Girls On The Line (Lake Union) is  Aimie K. Runyan’s latest heartfelt and enlightening historical novel.

I don’t know about you, but there’s a gap in my knowledge when it comes to World War I, and even more so when it comes to the role women played in World War I. This well-researched, emotional, fast-paced novel fills in those gaps with a combination of fiction and facts to satisfy my curiosity and honor my love of a good story.

Girls On The Line begins with Ruby Wagner on the Main Line of Philadelphia where society is the norm and expectations for conformity are high. (Since I was raised in Philadelphia, I can tell you it’s a fair representation of the historic Main Line area.) Against her mother’s wishes, Ruby works as a telephone operator and then, after her brother is killed in battle, she tests for the Army Signal Corps and passes.

In this story, Runyan deftly takes us from Philadelphia to New York, and then overseas, where Ruby is stationed in France and tapped as a leader.  As Ruby builds friendships and gains self-confidence outside the confines of her family and social mores, she feels called to act – not only on behalf of her country but for herself. She’s no longer the twenty-four-year-old debutante.  Through war, friendship, and love, Ruby discovers what’s truly important.

I thoroughly enjoyed the little-known history throughout this story. I really got to know Ruby and the other switchboard operators and understand what they were going through—the commonplace and the treacherous. It gave me an appreciation for the hard work and sacrifices of these young women. That being said, the history was only part of the story’s lure. Runyan created realistic and relatable characters and posed enough gunfire, stolen kisses, and bedbugs to have me whipping through the pages when I should have been working. Or sleeping.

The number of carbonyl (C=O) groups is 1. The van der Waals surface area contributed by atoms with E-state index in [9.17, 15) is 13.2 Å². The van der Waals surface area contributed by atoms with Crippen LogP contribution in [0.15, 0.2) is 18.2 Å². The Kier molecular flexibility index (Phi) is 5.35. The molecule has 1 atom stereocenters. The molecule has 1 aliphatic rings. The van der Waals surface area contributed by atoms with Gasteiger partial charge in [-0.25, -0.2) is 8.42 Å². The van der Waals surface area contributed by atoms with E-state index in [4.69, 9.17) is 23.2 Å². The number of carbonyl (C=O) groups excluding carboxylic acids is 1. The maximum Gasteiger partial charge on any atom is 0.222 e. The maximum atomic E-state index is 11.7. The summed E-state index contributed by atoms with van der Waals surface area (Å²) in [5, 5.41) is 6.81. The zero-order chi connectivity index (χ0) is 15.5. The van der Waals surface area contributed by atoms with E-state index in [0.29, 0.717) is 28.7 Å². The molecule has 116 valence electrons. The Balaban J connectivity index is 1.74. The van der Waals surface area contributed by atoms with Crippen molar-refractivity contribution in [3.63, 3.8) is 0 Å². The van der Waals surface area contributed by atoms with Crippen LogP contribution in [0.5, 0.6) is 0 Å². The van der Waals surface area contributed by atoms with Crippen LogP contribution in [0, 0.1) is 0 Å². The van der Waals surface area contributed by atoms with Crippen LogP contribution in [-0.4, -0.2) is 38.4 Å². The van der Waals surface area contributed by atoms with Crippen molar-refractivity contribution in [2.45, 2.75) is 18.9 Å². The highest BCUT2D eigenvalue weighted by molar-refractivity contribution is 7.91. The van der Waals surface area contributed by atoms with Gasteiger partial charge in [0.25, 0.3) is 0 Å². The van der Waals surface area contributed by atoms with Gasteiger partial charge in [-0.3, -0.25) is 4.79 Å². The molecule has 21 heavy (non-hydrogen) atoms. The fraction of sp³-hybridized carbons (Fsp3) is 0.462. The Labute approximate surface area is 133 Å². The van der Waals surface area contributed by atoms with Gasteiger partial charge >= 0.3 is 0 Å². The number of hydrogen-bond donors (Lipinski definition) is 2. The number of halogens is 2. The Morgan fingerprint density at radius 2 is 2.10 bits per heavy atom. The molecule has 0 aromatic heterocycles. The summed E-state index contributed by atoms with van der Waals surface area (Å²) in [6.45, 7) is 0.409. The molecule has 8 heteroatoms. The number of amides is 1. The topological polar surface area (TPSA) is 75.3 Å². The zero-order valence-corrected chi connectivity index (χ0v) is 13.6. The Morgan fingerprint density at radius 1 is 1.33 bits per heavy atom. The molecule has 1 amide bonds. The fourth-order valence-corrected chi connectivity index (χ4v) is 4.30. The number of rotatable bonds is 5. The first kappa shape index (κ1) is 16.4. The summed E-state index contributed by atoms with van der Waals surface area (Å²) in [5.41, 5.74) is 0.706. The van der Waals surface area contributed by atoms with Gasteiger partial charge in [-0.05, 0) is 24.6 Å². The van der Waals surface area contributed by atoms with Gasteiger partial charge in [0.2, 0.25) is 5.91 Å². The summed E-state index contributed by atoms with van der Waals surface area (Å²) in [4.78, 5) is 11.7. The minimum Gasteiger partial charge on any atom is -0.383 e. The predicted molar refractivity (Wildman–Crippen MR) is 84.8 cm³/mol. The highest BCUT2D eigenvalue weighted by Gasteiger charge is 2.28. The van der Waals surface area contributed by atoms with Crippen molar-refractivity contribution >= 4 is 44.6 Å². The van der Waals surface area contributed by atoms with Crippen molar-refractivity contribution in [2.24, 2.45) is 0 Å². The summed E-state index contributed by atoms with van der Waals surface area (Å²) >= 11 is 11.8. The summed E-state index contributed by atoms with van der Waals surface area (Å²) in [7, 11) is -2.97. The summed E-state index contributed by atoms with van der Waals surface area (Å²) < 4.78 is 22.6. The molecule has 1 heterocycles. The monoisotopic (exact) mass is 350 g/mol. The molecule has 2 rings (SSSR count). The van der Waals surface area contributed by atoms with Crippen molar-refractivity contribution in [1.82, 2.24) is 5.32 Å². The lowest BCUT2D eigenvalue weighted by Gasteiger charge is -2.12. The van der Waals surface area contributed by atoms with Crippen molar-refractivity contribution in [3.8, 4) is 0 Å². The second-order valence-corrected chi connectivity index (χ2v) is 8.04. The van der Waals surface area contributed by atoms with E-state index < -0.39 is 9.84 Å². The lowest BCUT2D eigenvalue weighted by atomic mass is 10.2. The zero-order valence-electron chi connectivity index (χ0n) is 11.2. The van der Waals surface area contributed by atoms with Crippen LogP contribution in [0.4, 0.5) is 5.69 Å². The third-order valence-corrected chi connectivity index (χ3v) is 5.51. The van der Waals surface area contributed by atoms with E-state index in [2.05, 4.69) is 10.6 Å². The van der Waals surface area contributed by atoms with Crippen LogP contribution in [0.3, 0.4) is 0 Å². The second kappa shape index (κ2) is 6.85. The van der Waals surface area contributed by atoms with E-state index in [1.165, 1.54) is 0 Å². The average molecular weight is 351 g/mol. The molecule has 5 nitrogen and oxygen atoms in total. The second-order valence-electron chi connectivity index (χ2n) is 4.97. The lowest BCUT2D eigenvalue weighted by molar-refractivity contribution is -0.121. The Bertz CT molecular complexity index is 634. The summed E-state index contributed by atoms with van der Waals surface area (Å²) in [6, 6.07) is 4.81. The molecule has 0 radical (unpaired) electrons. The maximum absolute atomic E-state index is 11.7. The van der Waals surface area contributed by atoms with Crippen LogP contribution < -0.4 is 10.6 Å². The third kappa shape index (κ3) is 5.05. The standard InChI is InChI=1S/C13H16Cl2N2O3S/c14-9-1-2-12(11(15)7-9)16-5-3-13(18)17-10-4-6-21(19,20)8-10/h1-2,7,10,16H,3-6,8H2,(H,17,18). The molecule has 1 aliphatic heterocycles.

It’s just what I look for in a historical fiction read.

Girls On The Line is available for purchase.

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Aimie K. Runyan is an author of historical fiction that highlights previously uncelebrated contributions of women at key moments in history. Her first novel, Promised To The Crown came out in 2016 from Kensington Books. She has an M.A. in French from the University of North Texas and has spent time living in Bayeux and Avignon, France as well as Quebec City and Montreal during the course of her studies and research. She was able to uncover the material needed for her debut novel while on a research trip to Quebec financed by a generous grant from the Association des Études Québécoises  She loves travel, music, and books above almost all things. She lives in Colorado with her wonderful husband and two adorable children.